Haunted asylum beats ‘Ready Player One’ in Korea
“Gonjiam: Haunted Asylum,” directed by Jung Bum-shik , who helmed the award-winning horror flick “Epitaph,” featured rookie actors in all its main roles. The film sold 983,000 tickets at 1,124 screens, accounting for 40.3 percent of the weekend’s ticket sales. Since it arrived at theaters on Wednesday, the film has sold 1.37 million tickets. Made for only 2.4 billion won ($2.28 million), “Gonjiam” easily surpassed its break-even point of 700,000 tickets.
Set in a psychiatric hospital in Gyeonggi that CNN Travel called one of the “Seven freakiest places on the planet” in 2012, “Gonjiam” revolves around a group of young people who experience true terror while broadcasting their journey in the asylum at night.
Spielberg’s latest feature, which arrived in Korea only a month after his Oscar nominee “The Post,” sold 742,000 tickets at 1,058 screens from Friday to Sunday, making up 33.6 percent of the entire weekend ticket sales. “Ready Player One” is awash in 1980s references from Van Halen to Ferris Bueller. It neared a million ticket sales as of Sunday after it opened in Korea on Wednesday.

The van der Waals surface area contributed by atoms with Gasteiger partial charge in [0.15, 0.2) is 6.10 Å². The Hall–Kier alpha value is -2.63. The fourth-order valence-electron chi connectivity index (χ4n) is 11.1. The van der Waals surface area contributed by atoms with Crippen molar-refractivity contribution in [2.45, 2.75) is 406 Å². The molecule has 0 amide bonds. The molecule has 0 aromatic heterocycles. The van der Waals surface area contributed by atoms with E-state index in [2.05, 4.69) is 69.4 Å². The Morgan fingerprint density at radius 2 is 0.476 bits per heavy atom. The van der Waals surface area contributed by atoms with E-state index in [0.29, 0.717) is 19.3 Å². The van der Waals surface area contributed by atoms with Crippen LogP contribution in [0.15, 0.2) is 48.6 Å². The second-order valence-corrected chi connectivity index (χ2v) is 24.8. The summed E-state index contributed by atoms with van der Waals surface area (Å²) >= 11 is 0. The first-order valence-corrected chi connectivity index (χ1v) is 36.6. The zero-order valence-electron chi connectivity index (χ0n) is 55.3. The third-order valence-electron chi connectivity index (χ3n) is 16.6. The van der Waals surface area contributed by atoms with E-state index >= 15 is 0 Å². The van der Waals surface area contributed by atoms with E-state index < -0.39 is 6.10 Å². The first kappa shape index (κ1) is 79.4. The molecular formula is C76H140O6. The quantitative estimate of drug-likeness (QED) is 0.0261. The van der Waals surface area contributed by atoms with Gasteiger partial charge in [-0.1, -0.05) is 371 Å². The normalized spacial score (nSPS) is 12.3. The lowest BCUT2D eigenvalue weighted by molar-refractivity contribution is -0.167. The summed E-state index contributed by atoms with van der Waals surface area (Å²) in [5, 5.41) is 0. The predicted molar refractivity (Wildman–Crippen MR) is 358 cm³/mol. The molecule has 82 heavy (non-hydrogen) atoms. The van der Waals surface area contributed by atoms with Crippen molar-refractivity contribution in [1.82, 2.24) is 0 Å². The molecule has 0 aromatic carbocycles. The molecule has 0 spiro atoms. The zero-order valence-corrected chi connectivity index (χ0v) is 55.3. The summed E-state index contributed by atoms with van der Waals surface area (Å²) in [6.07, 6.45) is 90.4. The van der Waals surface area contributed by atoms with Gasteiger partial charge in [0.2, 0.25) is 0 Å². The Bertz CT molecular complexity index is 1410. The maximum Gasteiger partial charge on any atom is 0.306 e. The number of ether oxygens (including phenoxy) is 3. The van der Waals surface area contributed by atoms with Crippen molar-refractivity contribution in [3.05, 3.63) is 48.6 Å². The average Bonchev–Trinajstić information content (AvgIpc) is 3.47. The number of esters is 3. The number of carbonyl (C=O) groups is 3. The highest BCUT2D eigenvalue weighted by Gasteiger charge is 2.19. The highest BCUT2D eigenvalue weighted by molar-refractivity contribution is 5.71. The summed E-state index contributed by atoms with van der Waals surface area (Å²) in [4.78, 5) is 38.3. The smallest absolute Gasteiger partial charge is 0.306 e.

Based on a popular 2011 sci-fi novel by Ernest Cline, the nostalgia mash-up is set in the year 2045, where people escape the harshness of reality in an immersive virtual world called Oasis. The Oasis creator leaves his immense fortune and control of the virtual world to the winner of a contest that is designed to find him a worthy heir.
The romance “Be With You,” adapted from a Japanese novel, dropped to the third spot from last weekend’s second place, and last weekend’s box office winner “Pacific Rim: Uprising” slid to fifth place.
In fourth was “Seven Years of Night.” Starring Ryu Seung-ryong and Jang Dong-gun, the thriller sold 233,000 tickets over the weekend, leaving it with only 418,000 total ticket sales since it opened on Wednesday.
CJ E&M’s latest revenge film, which cost around eight billion won, focuses on a psychotic father’s quest to punish the man who killed his daughter in a car accident.
BY JIN MIN-JI [firstname.lastname@example.org]